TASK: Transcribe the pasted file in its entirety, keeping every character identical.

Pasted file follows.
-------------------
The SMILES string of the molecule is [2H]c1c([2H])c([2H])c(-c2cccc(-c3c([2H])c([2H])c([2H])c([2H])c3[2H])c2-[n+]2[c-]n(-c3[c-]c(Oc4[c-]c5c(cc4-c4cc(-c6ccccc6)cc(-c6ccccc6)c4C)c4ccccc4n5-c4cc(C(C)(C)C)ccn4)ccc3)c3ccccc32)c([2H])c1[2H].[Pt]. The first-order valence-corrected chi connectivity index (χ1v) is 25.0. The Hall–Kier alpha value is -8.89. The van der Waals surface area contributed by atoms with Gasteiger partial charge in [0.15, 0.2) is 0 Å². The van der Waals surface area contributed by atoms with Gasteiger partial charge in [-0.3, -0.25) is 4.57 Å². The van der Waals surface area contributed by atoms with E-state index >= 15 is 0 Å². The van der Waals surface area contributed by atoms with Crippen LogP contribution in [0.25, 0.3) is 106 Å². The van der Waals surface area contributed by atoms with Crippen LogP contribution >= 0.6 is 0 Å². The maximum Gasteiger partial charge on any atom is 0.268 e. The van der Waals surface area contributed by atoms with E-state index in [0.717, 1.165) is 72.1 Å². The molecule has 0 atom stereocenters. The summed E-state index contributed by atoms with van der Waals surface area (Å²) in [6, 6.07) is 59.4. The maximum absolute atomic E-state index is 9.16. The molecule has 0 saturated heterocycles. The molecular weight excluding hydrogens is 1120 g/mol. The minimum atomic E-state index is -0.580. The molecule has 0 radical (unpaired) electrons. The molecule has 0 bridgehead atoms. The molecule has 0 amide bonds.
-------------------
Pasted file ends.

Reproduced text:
The SMILES string of the molecule is [2H]c1c([2H])c([2H])c(-c2cccc(-c3c([2H])c([2H])c([2H])c([2H])c3[2H])c2-[n+]2[c-]n(-c3[c-]c(Oc4[c-]c5c(cc4-c4cc(-c6ccccc6)cc(-c6ccccc6)c4C)c4ccccc4n5-c4cc(C(C)(C)C)ccn4)ccc3)c3ccccc32)c([2H])c1[2H].[Pt]. The first-order valence-corrected chi connectivity index (χ1v) is 25.0. The Hall–Kier alpha value is -8.89. The van der Waals surface area contributed by atoms with Gasteiger partial charge in [0.15, 0.2) is 0 Å². The van der Waals surface area contributed by atoms with Gasteiger partial charge in [-0.3, -0.25) is 4.57 Å². The van der Waals surface area contributed by atoms with E-state index >= 15 is 0 Å². The van der Waals surface area contributed by atoms with Crippen LogP contribution in [0.25, 0.3) is 106 Å². The van der Waals surface area contributed by atoms with Crippen LogP contribution >= 0.6 is 0 Å². The maximum Gasteiger partial charge on any atom is 0.268 e. The van der Waals surface area contributed by atoms with E-state index in [0.717, 1.165) is 72.1 Å². The molecule has 0 atom stereocenters. The summed E-state index contributed by atoms with van der Waals surface area (Å²) in [6, 6.07) is 59.4. The maximum absolute atomic E-state index is 9.16. The molecule has 0 saturated heterocycles. The molecular weight excluding hydrogens is 1120 g/mol. The minimum atomic E-state index is -0.580. The molecule has 0 radical (unpaired) electrons. The molecule has 0 bridgehead atoms. The molecule has 0 amide bonds.